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Heglig - 8 May 2012

Historian: Nafie in 2004 sought to prove Heglig in Kordofan

A widely published British historian disclosed that Presidential Advisor Dr. Nafie Ali Nafie in 2004 instructed the Governor of Unity State that Heglig oil field belonged to West Kordofan State, and produced a map to prove the point.

Dr. Douglas Johnson, whose publications include books on the Nuer prophets and the second Sudanese civil war, circulated a note May 2 on the Heglig boundary dispute. In the note the historian wrote that Nafie’s 2004 letter may suggest that “Khartoum moved the boundary to include Panthou/Heglig inside Western Kordofan.”

Dr. Nafie, then serving as Minister of Federal Government Chambers, instructed Governor Monytuil “that Heglig does not belong to Unity State as it appeared in your aforesaid map but it belongs to Western Kordofan State as indicated in the accompanying map approved by the National Survey Corporation, for information and correction of the map of Unity State referred to.”

Western Kordofan State no longer exists but rather is now part of South Kordofan State, which is in the Republic of Sudan, whereas Unity State is now in the Republic of South Sudan.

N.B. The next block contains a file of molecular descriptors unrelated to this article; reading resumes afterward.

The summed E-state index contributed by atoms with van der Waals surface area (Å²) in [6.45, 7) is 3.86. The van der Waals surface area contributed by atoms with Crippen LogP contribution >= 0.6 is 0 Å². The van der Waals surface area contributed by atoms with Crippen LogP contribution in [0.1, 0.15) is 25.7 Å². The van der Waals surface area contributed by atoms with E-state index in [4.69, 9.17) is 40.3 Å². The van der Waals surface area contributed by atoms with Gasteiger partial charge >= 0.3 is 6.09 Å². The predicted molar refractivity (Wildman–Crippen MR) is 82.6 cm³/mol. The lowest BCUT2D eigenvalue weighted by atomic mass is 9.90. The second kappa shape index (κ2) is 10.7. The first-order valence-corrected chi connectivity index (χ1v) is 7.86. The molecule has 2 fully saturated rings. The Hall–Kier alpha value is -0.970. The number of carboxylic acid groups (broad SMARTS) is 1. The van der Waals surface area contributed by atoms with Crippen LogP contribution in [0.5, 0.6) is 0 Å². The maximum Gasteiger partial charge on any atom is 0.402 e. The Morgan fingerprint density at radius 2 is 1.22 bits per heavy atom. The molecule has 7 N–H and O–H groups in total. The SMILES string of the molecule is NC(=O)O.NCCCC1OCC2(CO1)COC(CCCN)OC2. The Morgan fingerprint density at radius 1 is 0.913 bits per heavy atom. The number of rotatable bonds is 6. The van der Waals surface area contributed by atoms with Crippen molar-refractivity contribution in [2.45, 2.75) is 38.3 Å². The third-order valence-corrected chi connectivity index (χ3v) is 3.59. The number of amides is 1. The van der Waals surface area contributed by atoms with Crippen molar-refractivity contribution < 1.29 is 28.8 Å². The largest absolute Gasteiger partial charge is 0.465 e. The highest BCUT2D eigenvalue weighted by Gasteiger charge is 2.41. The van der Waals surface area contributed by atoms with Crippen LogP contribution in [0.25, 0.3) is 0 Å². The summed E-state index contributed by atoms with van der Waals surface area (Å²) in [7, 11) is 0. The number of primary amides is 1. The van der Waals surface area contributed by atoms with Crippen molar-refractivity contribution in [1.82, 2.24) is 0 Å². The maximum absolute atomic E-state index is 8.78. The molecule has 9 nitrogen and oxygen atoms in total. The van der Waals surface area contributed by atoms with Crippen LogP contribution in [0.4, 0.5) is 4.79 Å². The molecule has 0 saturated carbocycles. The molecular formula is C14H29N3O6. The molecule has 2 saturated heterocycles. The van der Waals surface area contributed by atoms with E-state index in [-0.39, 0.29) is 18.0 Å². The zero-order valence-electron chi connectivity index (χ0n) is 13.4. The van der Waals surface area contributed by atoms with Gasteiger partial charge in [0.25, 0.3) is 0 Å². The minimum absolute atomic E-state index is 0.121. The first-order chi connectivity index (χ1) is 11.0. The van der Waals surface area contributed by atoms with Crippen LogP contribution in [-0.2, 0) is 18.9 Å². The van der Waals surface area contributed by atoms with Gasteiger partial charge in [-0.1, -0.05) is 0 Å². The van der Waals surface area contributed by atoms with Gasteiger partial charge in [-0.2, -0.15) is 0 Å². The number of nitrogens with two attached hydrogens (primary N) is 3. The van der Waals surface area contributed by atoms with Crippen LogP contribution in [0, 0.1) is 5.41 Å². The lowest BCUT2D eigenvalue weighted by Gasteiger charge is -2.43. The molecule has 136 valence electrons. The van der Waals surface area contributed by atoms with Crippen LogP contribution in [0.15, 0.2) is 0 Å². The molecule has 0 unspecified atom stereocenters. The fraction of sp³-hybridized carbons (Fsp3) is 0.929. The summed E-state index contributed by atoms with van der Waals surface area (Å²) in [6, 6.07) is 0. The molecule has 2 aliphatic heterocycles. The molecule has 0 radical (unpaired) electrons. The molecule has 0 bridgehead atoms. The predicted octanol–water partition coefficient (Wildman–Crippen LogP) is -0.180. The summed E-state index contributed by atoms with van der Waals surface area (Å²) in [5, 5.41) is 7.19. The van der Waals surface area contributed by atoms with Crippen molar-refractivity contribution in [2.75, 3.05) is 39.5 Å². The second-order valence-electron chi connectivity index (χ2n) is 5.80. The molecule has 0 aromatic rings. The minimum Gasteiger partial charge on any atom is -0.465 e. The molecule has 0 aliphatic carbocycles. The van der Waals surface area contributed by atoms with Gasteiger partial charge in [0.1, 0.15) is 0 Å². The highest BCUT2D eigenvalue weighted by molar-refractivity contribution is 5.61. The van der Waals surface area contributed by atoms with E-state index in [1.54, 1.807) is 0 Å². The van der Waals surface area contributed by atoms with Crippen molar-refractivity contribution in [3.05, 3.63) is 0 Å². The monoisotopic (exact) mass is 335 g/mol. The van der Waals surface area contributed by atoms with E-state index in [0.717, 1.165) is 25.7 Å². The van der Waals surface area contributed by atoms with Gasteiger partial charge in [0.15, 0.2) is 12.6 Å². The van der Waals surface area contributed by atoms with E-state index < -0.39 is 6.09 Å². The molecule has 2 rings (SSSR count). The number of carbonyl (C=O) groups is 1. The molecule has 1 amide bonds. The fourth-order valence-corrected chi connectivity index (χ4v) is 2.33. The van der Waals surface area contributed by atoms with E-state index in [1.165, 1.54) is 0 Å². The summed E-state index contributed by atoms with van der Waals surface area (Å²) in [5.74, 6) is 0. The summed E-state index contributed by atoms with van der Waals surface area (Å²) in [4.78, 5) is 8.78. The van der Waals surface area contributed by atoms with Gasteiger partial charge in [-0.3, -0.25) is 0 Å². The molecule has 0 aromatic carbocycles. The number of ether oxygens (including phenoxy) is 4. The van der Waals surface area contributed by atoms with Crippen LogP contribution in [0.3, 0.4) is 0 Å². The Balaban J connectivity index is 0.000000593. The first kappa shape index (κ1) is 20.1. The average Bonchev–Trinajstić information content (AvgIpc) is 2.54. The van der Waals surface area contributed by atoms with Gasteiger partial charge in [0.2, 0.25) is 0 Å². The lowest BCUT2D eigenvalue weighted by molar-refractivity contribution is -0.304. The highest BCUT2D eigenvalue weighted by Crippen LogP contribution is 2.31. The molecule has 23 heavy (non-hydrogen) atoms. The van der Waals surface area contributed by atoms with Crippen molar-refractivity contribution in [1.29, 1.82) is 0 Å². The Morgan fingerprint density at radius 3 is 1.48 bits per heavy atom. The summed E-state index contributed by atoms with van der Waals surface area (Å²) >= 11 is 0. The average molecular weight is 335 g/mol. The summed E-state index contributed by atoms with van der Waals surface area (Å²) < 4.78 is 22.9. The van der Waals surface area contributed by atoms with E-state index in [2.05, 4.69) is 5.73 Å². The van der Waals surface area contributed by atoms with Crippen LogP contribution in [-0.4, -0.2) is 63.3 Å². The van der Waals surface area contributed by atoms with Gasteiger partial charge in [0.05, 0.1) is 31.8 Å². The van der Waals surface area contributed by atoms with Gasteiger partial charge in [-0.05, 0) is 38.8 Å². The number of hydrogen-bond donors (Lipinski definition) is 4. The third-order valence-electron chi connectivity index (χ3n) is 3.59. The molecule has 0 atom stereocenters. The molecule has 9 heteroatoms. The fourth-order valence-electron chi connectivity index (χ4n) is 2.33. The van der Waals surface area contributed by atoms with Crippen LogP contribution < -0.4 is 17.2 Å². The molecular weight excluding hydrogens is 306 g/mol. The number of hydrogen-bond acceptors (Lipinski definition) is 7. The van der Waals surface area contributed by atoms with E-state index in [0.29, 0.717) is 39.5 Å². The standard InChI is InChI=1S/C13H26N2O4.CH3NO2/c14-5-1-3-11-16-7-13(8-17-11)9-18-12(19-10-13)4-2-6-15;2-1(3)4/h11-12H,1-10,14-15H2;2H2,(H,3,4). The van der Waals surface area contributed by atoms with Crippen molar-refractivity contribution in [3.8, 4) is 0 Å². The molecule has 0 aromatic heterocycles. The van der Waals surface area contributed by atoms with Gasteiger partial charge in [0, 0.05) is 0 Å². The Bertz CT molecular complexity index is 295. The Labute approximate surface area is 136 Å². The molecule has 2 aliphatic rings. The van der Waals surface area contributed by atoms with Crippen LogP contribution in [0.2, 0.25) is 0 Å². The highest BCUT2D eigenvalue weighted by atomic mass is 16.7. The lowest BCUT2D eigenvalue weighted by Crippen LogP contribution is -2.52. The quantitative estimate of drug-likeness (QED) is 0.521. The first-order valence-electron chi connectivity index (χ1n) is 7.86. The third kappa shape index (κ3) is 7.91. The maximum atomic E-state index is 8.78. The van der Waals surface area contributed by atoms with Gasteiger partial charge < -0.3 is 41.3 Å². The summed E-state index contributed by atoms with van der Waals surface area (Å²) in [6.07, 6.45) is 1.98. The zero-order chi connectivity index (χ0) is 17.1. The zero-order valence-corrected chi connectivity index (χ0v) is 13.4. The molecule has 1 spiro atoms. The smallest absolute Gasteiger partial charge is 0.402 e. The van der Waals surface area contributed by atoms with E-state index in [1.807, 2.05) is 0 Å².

The map published by Dr. Johnson shows ‘Heglig’ written clearly north of the Unity/Kordofan border, with a circled place indicator. The written place name appears orthographically different from the Arabic handwriting and typeface used on the rest of the map. 

The letter, dated 14 June 2004, was written just months after the signing of the Wealth Sharing Protocol (7 January 2004) and Abyei Protocol (26 May 2004) of the ‘Comprehensive Peace Agreement’.

According to Dr. Johnson, the letter suggests that Heglig was ‘generally understood’ to be part of the Unity State administration until 2003. Johnson noted that “the National Congress Party-appointed governor of Unity State, Dr. Joseph Monytuil described it as such in his 2003 annual report.”

“If Juba can prove that Khartoum either moved the boundary or falsified the map in 2004 then they win their case,” stated the historian.

Sudan’s army briefly lost control of Heglig oil field in mid-April during serious fighting with South Sudan’s army and allied elements of the Sudan Revolutionary Front including the Justice and Equality Movement and SPLA-North.

The loss of the oil field provoked fury in the Sudanese capital and resulted in orders for a general mobilization. Internationally, a number of countries condemned the incursion by the South Sudanese army.  

Although Sudan has re-occupied the territory, South Sudan has note given up their claim. Barnaba Marial Benjamin, Minister of Information for the Juba government, stated April 20 that “the decision to pull out of Heglig is without prejudice to our stand that it remains an integral part of South Sudan.”

The Permanent Court of Arbitration in The Hague, in its ruling in 2009 to delimit the Abyei Area, produced a map showing ‘Heglig/Meding’ on the Kordofan side of the 1956 provincial boundary. The ruling, however, did not strictly address Heglig’s location, and South Sudan now claims the territory as part of Unity State, not Abyei.